Summary: The tenth commandment is different because it addresses attitude. The first nine commandments apply to actions. This one simply says, “Do not covet anything that belongs to your neighbor.” The sins of action are obvious. This sin of attitude is hidden, kn
GETTING A GRIP ON GREED
Newscaster Paul Harvey tells how an Eskimo kills a wolf. The grisly account offers insight into the destructive, devouring, nature of desire without discipline:
The Eskimo coats his knife blade with animal blood and allows it to freeze. He then adds layer upon layer of blood, until the frozen blood com-pletely conceals the blade. The hunter next fixes the knife in the ground with the blade up. A wolf smells the blood and when he discovers the bait he licks it, tasting the fresh-frozen blood. He licks faster, more and more vigorously, lapping the blade until the keen edge is bare. Feverishly now, harder and harder, the wolf licks the blade in the arctic night. In his mad craving for blood he does not notice the razor sharp sting of the naked blade on his tongue, nor does he recognize the moment when his insatiable thirst begins to be satisfied by his own warm blood. His carnivorous appetite just craves more—until the dawn finds him dead in the snow [ Chris T. Zwinglelberg, “Sin’s Peril,” Leadership 8 (Winter 1987), 41]!
The wolf provides an apt metaphor showing how illicit desire blinds us to our own destruction. God knows that we gravitate toward greed and that our lustful nature is tyrannical and enslaving. The tenth commandment is another Statute of Liberty. It is God’s declaration of independence from the grasping grip of greed.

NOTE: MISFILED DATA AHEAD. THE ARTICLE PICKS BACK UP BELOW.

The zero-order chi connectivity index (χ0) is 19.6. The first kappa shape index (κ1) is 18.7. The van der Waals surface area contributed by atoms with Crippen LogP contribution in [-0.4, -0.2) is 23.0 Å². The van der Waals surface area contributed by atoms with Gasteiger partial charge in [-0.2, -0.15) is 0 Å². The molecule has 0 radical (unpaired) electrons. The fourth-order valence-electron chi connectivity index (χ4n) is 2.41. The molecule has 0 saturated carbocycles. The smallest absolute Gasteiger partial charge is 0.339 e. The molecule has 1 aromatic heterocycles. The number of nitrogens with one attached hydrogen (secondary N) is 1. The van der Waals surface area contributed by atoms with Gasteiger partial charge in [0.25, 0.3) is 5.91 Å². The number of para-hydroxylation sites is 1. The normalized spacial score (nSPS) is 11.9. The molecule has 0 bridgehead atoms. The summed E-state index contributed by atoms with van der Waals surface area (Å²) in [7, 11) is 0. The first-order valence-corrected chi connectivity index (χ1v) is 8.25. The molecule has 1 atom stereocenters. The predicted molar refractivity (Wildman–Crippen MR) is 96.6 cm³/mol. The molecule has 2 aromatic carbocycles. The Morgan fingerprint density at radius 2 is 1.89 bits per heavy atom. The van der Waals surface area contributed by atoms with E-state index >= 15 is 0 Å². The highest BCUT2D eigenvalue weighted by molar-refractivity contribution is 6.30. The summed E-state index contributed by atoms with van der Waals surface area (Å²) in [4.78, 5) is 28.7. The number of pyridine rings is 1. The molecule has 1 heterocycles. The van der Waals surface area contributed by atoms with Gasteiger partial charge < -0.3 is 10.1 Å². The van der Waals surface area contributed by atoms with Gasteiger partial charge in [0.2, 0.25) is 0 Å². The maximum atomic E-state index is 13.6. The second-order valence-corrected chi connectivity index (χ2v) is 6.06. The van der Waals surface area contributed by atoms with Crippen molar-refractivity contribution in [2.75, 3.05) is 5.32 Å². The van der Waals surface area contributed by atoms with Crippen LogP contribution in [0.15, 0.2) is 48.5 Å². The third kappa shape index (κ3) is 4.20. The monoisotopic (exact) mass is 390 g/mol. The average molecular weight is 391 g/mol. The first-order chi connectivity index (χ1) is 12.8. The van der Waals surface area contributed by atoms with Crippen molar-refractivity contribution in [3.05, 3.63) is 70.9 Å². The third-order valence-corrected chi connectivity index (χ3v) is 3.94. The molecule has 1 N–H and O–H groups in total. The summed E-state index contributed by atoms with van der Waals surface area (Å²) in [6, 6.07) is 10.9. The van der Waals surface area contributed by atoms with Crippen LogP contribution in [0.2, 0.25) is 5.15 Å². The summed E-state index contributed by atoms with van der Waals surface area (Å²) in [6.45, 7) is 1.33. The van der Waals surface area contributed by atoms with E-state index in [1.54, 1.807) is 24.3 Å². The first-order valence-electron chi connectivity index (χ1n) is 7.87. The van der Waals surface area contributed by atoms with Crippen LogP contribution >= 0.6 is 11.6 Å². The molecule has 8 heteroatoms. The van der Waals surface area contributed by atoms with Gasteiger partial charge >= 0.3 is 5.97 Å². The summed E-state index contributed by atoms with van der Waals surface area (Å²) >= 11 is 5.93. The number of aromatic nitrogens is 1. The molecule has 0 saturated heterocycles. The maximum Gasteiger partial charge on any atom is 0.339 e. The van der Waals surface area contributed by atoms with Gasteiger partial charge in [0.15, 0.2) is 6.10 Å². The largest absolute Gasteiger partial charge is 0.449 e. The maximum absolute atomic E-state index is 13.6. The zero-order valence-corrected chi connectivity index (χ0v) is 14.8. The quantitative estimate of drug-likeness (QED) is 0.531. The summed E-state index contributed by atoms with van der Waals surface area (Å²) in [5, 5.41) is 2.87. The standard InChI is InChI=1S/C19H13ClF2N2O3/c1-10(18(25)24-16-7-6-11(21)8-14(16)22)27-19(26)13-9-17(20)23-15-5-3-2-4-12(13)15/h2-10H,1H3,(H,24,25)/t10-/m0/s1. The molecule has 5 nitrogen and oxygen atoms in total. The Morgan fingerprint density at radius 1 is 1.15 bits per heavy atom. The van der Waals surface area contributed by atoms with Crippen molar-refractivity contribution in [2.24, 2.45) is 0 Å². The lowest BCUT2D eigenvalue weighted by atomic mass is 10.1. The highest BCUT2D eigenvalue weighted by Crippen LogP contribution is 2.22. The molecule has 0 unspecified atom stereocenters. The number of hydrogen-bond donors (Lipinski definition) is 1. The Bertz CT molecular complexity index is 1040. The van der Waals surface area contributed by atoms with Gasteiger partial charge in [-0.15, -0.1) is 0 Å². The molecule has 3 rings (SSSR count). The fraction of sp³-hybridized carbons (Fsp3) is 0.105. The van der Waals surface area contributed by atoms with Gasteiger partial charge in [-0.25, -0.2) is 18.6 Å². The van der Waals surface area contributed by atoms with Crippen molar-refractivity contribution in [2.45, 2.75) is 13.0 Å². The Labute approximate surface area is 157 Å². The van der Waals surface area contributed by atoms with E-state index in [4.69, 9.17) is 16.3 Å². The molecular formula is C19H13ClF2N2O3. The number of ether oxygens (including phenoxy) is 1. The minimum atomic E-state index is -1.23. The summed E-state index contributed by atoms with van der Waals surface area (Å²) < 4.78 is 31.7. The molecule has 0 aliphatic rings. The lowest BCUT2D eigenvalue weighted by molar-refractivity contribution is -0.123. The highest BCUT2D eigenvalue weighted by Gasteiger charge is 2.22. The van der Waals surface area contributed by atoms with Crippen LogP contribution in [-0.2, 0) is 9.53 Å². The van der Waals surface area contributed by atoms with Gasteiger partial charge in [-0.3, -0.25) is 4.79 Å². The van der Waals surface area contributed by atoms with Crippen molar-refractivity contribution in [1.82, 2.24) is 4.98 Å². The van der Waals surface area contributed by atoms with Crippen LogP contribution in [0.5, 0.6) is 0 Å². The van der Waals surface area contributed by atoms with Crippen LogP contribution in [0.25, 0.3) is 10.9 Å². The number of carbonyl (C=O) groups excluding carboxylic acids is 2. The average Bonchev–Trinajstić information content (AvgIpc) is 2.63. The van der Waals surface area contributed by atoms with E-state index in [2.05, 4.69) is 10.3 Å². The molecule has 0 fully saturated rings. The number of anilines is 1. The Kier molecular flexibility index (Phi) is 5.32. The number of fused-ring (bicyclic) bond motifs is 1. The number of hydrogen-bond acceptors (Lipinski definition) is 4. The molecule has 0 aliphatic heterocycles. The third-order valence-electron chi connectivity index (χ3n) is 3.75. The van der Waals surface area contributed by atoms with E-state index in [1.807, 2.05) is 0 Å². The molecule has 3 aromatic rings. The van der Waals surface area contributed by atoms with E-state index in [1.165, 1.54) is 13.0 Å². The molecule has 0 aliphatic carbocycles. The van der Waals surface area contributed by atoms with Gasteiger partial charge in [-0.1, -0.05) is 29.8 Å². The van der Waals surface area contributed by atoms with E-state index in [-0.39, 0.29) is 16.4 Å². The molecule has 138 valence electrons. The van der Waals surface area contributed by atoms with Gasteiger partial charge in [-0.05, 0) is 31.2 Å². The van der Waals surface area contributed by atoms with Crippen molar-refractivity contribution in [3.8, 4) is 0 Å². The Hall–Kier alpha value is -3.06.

I. WHY DO WE COVET?
The tenth commandment is different because it addresses attitude. The first nine commandments apply to actions. This one simply says, “Do not covet anything that belongs to your neighbor.” The sins of action are obvious. This sin of attitude is hidden, known only to God.
The word translated covet can also be rendered “desire” or “delight.” Desire, delight and the experience of pleasure are wonderful God-given gifts, but covetousness is desire gone wrong. It is longing for or even “panting after” that which belongs to another. God wants to set us free from the consequences of such lustful craving.
The tragedy of covetousness is rooted in the sinful nature of humanity. It is “a self-destructive passion, a craving which is never satisfied, even when what had been craved is now possessed” [John R. Stott, Social and Sexual Responsibilities in the Modern World [Involvement, II], (Old Tappan, NJ: Fleming H. Revell Company, 1985), 120]. Schopenhauer said, “Gold is like sea water—the more one drinks of it, the thirstier one becomes” [quoted by Stott]. The forbidden treasure may be gold, money, sex, position, or power. Whatever it is it seduces our hearts from God and imprisons them in a dungeon of deceit. It promises fulfillment, but provides only futility.
Covetousness has even invaded the church. A current false doctrine has brought it unblushingly to the altar. One contemporary songwriter puts it like this:
Name it and claim it, that’s what faith’s about!
You can have what you want if you just have no doubt.
So make out your “wish list” and keep on believin’
And you will find yourself perpetually receivin’ [ John G. Stackhouse, Jr., “The Gospel Song” [an unpublished parody], quoted by Kent & Barbara Hughes, Liberating Ministry from the Success Syndrome (Wheaton: Tyndale House Publishers, 1987), 48]..